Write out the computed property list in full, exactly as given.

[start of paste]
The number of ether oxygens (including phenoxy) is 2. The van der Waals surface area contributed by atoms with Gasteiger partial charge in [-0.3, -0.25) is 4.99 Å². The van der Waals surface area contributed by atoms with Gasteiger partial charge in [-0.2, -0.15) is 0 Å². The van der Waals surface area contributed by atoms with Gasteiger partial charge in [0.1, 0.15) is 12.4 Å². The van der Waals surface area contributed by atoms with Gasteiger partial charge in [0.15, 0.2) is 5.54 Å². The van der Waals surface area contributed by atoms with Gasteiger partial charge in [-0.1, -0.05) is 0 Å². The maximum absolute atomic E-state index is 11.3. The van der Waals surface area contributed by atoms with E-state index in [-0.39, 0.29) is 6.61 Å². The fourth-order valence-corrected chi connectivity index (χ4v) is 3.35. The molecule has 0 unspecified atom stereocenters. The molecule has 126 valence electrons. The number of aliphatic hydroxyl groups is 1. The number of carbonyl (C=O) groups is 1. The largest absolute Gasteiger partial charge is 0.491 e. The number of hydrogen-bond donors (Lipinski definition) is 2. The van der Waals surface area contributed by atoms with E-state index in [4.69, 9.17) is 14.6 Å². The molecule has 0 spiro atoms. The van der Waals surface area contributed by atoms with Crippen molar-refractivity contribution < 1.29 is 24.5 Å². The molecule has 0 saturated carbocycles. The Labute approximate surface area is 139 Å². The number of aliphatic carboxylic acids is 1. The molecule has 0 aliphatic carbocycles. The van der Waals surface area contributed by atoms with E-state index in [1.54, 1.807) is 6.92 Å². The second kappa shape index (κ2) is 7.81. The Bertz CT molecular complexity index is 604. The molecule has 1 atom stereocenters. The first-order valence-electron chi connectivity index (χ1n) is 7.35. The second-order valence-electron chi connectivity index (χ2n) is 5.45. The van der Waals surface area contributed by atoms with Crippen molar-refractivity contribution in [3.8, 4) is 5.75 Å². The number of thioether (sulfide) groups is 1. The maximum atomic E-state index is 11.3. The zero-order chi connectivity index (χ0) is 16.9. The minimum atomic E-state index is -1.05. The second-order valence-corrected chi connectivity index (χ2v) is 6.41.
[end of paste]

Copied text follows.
The number of ether oxygens (including phenoxy) is 2. The van der Waals surface area contributed by atoms with Gasteiger partial charge in [-0.3, -0.25) is 4.99 Å². The van der Waals surface area contributed by atoms with Gasteiger partial charge in [-0.2, -0.15) is 0 Å². The van der Waals surface area contributed by atoms with Gasteiger partial charge in [0.1, 0.15) is 12.4 Å². The van der Waals surface area contributed by atoms with Gasteiger partial charge in [0.15, 0.2) is 5.54 Å². The van der Waals surface area contributed by atoms with Gasteiger partial charge in [-0.1, -0.05) is 0 Å². The maximum absolute atomic E-state index is 11.3. The van der Waals surface area contributed by atoms with E-state index in [-0.39, 0.29) is 6.61 Å². The fourth-order valence-corrected chi connectivity index (χ4v) is 3.35. The molecule has 0 unspecified atom stereocenters. The molecule has 126 valence electrons. The number of aliphatic hydroxyl groups is 1. The number of carbonyl (C=O) groups is 1. The largest absolute Gasteiger partial charge is 0.491 e. The number of hydrogen-bond donors (Lipinski definition) is 2. The van der Waals surface area contributed by atoms with E-state index in [4.69, 9.17) is 14.6 Å². The molecule has 0 spiro atoms. The van der Waals surface area contributed by atoms with Crippen molar-refractivity contribution < 1.29 is 24.5 Å². The molecule has 0 saturated carbocycles. The Labute approximate surface area is 139 Å². The number of aliphatic carboxylic acids is 1. The molecule has 0 aliphatic carbocycles. The van der Waals surface area contributed by atoms with E-state index in [1.54, 1.807) is 6.92 Å². The second kappa shape index (κ2) is 7.81. The Bertz CT molecular complexity index is 604. The molecule has 1 atom stereocenters. The first-order valence-electron chi connectivity index (χ1n) is 7.35. The second-order valence-electron chi connectivity index (χ2n) is 5.45. The van der Waals surface area contributed by atoms with Crippen molar-refractivity contribution in [3.8, 4) is 5.75 Å². The number of thioether (sulfide) groups is 1. The maximum atomic E-state index is 11.3. The zero-order chi connectivity index (χ0) is 16.9. The minimum atomic E-state index is -1.05. The second-order valence-corrected chi connectivity index (χ2v) is 6.41.